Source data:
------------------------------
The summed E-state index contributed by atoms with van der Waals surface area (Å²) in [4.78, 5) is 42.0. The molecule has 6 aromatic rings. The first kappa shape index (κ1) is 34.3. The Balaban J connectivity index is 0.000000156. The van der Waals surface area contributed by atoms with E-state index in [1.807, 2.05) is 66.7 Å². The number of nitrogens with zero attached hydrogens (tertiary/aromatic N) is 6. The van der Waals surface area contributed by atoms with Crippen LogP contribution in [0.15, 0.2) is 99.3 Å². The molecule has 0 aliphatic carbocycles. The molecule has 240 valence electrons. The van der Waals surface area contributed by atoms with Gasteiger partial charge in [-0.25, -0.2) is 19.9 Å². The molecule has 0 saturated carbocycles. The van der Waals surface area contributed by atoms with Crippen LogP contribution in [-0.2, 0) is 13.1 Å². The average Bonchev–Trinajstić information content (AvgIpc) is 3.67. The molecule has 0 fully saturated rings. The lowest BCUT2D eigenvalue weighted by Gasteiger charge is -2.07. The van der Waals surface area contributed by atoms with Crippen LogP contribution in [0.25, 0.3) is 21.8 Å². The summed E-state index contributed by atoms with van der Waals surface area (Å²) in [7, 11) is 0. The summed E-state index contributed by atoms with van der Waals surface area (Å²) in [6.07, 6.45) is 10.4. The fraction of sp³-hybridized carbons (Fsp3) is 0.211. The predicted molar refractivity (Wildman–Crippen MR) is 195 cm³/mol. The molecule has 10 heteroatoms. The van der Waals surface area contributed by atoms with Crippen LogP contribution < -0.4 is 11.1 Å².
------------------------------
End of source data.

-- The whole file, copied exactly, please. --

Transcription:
The summed E-state index contributed by atoms with van der Waals surface area (Å²) in [4.78, 5) is 42.0. The molecule has 6 aromatic rings. The first kappa shape index (κ1) is 34.3. The Balaban J connectivity index is 0.000000156. The van der Waals surface area contributed by atoms with E-state index in [1.807, 2.05) is 66.7 Å². The number of nitrogens with zero attached hydrogens (tertiary/aromatic N) is 6. The van der Waals surface area contributed by atoms with Crippen LogP contribution in [0.15, 0.2) is 99.3 Å². The molecule has 0 aliphatic carbocycles. The molecule has 240 valence electrons. The van der Waals surface area contributed by atoms with Gasteiger partial charge in [-0.25, -0.2) is 19.9 Å². The molecule has 0 saturated carbocycles. The van der Waals surface area contributed by atoms with Crippen LogP contribution in [-0.2, 0) is 13.1 Å². The average Bonchev–Trinajstić information content (AvgIpc) is 3.67. The molecule has 0 fully saturated rings. The lowest BCUT2D eigenvalue weighted by Gasteiger charge is -2.07. The van der Waals surface area contributed by atoms with Crippen LogP contribution in [0.25, 0.3) is 21.8 Å². The summed E-state index contributed by atoms with van der Waals surface area (Å²) in [7, 11) is 0. The summed E-state index contributed by atoms with van der Waals surface area (Å²) in [6.07, 6.45) is 10.4. The fraction of sp³-hybridized carbons (Fsp3) is 0.211. The predicted molar refractivity (Wildman–Crippen MR) is 195 cm³/mol. The molecule has 10 heteroatoms. The van der Waals surface area contributed by atoms with Crippen LogP contribution < -0.4 is 11.1 Å².